Lena Al-Harthi, PhD
The designation as University Marshal, the first academic official to enter the Commencement Hall, is among the highest honors bestowed upon a faculty member at Rush University. The Marshal leads and attends to the procession ritual of the University faculty, the graduating students and the President’s Party. The Marshal, bearing the University’s mace, symbolizes the authority and leadership that faculty exercise over the educational process to assure the preparation of competent and responsible graduates. In representing the faculty, the Marshal is a member held in highest esteem for significant accomplishments in teaching, research and patient care. Selection of the University Marshal typically has rotated among the four colleges, and the selection process is determined by the college.
The 2014 Rush University Marshal, designated by the Rush Graduate College, is Lena Al-Harthi, PhD, a Professor and Associate Chair in the Department of Immunology/Microbiology, where she served as program director of the division for eight years. Al-Harthi received her BS in biology and MS in biology from American University, Washington, DC, in 1989 and 1991, respectively; and completed her PhD in microbiology and immunology at George Washington University, Washington, DC, in 1996. She came to Rush later that year to complete postgraduate training as the Mark Weiss Fellow of Infectious Diseases at the Department of Immunology/ Microbiology, investigating immunopathogenesis of HIV infection and immune recovery post-antiretroviral treatment.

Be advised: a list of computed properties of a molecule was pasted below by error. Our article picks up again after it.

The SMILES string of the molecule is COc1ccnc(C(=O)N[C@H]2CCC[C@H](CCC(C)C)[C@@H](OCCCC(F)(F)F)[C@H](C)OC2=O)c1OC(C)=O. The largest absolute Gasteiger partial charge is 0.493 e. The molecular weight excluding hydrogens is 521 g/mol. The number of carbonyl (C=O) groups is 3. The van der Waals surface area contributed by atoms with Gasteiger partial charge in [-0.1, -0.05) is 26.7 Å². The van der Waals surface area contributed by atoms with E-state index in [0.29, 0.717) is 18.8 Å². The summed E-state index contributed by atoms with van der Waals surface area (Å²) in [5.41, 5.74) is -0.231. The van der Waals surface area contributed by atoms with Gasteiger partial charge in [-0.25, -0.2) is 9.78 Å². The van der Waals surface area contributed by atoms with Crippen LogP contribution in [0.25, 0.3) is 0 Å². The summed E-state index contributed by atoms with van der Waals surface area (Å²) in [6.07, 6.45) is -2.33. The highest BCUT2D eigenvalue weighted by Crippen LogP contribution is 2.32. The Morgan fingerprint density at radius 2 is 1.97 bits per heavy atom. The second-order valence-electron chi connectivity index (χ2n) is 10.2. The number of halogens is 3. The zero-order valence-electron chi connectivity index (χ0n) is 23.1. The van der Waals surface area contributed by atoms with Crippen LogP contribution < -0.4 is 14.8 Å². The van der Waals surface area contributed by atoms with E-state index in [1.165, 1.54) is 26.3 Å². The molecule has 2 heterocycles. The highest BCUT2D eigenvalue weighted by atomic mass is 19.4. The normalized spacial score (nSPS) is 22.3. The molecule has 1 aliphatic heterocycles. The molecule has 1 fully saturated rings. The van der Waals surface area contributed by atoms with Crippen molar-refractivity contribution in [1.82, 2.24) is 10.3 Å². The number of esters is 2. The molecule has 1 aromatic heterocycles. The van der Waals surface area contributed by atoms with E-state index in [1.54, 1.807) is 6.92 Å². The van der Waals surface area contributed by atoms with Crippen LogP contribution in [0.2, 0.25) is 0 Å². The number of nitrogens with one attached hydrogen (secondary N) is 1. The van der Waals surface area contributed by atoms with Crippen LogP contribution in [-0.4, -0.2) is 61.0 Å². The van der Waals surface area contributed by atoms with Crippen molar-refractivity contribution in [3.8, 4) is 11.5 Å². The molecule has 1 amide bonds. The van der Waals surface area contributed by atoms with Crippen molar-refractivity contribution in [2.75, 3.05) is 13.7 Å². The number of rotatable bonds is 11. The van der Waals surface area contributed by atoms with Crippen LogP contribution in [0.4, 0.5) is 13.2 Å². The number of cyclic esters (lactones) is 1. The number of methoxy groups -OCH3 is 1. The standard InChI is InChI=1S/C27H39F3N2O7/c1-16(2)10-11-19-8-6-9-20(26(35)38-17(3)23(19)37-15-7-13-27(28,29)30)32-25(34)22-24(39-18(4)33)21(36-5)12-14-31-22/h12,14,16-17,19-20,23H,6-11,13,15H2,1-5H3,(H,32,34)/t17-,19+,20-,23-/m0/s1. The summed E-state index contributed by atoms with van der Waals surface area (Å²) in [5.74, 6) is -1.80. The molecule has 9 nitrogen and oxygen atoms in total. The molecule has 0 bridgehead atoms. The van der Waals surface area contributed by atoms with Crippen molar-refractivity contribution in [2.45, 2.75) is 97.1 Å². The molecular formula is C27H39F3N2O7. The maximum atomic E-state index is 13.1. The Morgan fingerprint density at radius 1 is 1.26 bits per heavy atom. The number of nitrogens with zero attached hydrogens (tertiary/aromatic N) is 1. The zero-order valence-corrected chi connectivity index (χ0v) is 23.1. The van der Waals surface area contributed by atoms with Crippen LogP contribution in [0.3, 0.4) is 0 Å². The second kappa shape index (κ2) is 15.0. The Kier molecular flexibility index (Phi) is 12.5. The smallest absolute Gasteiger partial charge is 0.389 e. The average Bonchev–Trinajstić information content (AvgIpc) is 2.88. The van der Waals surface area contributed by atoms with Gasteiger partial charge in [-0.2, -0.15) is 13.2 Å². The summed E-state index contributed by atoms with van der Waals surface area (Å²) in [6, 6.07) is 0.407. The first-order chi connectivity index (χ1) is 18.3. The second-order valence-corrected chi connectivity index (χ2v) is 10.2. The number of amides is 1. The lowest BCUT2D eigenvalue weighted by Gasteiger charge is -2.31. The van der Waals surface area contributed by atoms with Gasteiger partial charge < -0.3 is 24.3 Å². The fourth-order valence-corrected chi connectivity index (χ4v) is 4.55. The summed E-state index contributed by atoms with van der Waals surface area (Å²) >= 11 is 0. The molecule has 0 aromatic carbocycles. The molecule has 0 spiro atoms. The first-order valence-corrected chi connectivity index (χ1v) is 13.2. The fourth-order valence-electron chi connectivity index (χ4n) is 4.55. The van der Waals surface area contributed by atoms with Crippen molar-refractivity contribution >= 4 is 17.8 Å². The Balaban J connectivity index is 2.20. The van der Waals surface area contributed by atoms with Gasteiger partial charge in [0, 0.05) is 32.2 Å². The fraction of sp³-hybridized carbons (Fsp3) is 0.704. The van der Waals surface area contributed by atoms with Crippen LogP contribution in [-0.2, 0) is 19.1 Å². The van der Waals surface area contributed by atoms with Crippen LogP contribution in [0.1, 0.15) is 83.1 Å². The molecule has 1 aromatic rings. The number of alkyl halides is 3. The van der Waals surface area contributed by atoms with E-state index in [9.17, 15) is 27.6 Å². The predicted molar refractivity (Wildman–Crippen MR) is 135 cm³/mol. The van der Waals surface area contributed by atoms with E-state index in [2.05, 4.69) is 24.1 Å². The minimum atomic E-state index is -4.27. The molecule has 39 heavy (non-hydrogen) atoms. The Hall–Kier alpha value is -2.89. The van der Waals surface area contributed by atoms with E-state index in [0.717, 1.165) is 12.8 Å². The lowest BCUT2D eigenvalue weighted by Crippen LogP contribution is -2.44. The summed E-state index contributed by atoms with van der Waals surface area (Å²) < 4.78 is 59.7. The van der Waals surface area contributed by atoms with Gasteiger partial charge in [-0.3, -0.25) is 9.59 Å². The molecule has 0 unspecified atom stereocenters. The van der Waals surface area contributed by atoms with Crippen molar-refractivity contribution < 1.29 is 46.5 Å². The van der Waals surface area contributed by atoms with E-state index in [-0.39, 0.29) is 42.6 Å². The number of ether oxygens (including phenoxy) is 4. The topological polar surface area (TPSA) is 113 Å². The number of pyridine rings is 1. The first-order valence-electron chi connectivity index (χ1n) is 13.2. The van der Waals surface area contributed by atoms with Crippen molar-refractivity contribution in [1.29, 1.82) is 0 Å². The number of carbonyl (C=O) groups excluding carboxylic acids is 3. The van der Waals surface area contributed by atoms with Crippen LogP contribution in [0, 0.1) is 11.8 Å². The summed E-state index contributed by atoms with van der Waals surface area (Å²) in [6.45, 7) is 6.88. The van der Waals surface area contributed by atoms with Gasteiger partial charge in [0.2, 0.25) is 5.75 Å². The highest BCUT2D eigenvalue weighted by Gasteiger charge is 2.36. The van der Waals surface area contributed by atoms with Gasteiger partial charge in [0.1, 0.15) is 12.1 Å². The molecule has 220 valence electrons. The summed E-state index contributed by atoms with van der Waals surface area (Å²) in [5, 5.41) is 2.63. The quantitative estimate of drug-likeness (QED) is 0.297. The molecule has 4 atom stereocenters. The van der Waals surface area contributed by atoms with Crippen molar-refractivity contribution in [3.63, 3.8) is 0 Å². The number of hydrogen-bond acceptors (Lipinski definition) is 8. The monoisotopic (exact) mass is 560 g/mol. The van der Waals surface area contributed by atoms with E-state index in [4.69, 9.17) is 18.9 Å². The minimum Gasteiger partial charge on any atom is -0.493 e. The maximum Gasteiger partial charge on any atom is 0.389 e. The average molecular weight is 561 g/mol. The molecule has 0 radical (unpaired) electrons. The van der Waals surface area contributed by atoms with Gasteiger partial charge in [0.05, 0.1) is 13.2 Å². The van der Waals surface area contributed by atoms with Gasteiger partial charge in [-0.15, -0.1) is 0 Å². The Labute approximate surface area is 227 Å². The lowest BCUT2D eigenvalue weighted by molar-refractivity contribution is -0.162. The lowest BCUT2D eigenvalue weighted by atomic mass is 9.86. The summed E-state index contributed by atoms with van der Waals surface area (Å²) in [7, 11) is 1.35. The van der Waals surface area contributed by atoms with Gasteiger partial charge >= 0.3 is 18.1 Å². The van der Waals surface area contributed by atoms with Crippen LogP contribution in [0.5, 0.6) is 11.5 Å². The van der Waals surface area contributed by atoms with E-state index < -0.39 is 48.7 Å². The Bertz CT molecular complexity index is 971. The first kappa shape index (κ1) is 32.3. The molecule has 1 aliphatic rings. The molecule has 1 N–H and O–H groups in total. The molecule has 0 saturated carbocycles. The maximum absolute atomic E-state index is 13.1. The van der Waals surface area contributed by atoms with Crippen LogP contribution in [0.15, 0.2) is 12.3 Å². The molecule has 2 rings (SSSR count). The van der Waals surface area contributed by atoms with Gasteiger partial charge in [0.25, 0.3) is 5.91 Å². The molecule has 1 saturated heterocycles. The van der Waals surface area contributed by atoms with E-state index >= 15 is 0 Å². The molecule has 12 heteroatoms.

Since 1996, Al-Harthi’s research has focused on HIV/host interactions, with a special emphasis on bridging basic and clinical science in the HIV/AIDS field. Due to her experience in HIV molecular biology, immunology, and neuroAIDS, she has been able to probe mechanistic questions that are clinically relevant to HIV/AIDS. She is investigating the molecular pathway by which β-catenin regulates HIV replication, its impacts on HIV neuropathogenesis, and the role of host and viral factors in modulating β-catenin interaction with HIV. As PI or co-investigator, she has collaborated in numerous nationally funded large cohort studies, such as the Women’s Interagency HIV Study (WIHS) and the AIDS Clinical Trial Group (ACTG).
Dr. Al-Harthi has received a multitude of honors and awards, including being a nationally recognized figure in neuroAIDS and most notably has numerous active and completed NIH funded studies. She has served on national and international grant review study sections, where she chaired or co-chaired several of these panels, and is currently the Chair of the NeuroAIDS and other End-Organ Diseases (NAED) NIH study section. She has over 70 peer-reviewed publications and invited reviews/book chapters. Al-Harthi has received fellowship, investigative and scholarly awards from various institutions. She was also nominated for the Exceptional Research Mentoring Award (2002) and received a Faculty Excellence in Research Award (2013) at Rush University. Dr. Al-Harthi continues to be actively engaged in mentoring graduate students, post-doctoral fellows and junior faculty.